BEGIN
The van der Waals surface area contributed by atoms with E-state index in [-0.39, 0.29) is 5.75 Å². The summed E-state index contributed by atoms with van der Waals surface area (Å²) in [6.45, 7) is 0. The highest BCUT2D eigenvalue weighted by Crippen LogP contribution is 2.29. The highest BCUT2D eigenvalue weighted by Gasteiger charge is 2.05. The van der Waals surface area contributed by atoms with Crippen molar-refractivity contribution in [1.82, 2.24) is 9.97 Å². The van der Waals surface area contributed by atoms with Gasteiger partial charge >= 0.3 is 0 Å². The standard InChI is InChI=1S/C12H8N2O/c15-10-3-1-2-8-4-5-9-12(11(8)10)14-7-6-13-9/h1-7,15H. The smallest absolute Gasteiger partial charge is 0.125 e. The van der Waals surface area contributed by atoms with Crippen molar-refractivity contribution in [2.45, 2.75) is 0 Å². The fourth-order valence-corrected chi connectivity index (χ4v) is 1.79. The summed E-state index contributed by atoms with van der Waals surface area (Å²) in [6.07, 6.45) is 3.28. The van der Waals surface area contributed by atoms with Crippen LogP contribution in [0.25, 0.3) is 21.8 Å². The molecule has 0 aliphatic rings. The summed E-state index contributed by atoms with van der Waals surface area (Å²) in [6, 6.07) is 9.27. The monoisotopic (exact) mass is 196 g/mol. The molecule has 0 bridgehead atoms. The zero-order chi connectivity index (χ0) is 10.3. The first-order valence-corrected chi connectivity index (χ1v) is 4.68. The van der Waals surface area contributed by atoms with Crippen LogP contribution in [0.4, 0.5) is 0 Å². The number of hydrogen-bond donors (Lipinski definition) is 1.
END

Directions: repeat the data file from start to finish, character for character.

The van der Waals surface area contributed by atoms with E-state index in [-0.39, 0.29) is 5.75 Å². The summed E-state index contributed by atoms with van der Waals surface area (Å²) in [6.45, 7) is 0. The highest BCUT2D eigenvalue weighted by Crippen LogP contribution is 2.29. The highest BCUT2D eigenvalue weighted by Gasteiger charge is 2.05. The van der Waals surface area contributed by atoms with Crippen molar-refractivity contribution in [1.82, 2.24) is 9.97 Å². The van der Waals surface area contributed by atoms with Gasteiger partial charge >= 0.3 is 0 Å². The standard InChI is InChI=1S/C12H8N2O/c15-10-3-1-2-8-4-5-9-12(11(8)10)14-7-6-13-9/h1-7,15H. The smallest absolute Gasteiger partial charge is 0.125 e. The van der Waals surface area contributed by atoms with Crippen molar-refractivity contribution in [2.45, 2.75) is 0 Å². The fourth-order valence-corrected chi connectivity index (χ4v) is 1.79. The summed E-state index contributed by atoms with van der Waals surface area (Å²) in [6.07, 6.45) is 3.28. The van der Waals surface area contributed by atoms with Crippen LogP contribution in [0.25, 0.3) is 21.8 Å². The molecule has 0 aliphatic rings. The summed E-state index contributed by atoms with van der Waals surface area (Å²) in [6, 6.07) is 9.27. The monoisotopic (exact) mass is 196 g/mol. The molecule has 0 bridgehead atoms. The zero-order chi connectivity index (χ0) is 10.3. The first-order valence-corrected chi connectivity index (χ1v) is 4.68. The van der Waals surface area contributed by atoms with Crippen LogP contribution in [0.4, 0.5) is 0 Å². The number of hydrogen-bond donors (Lipinski definition) is 1.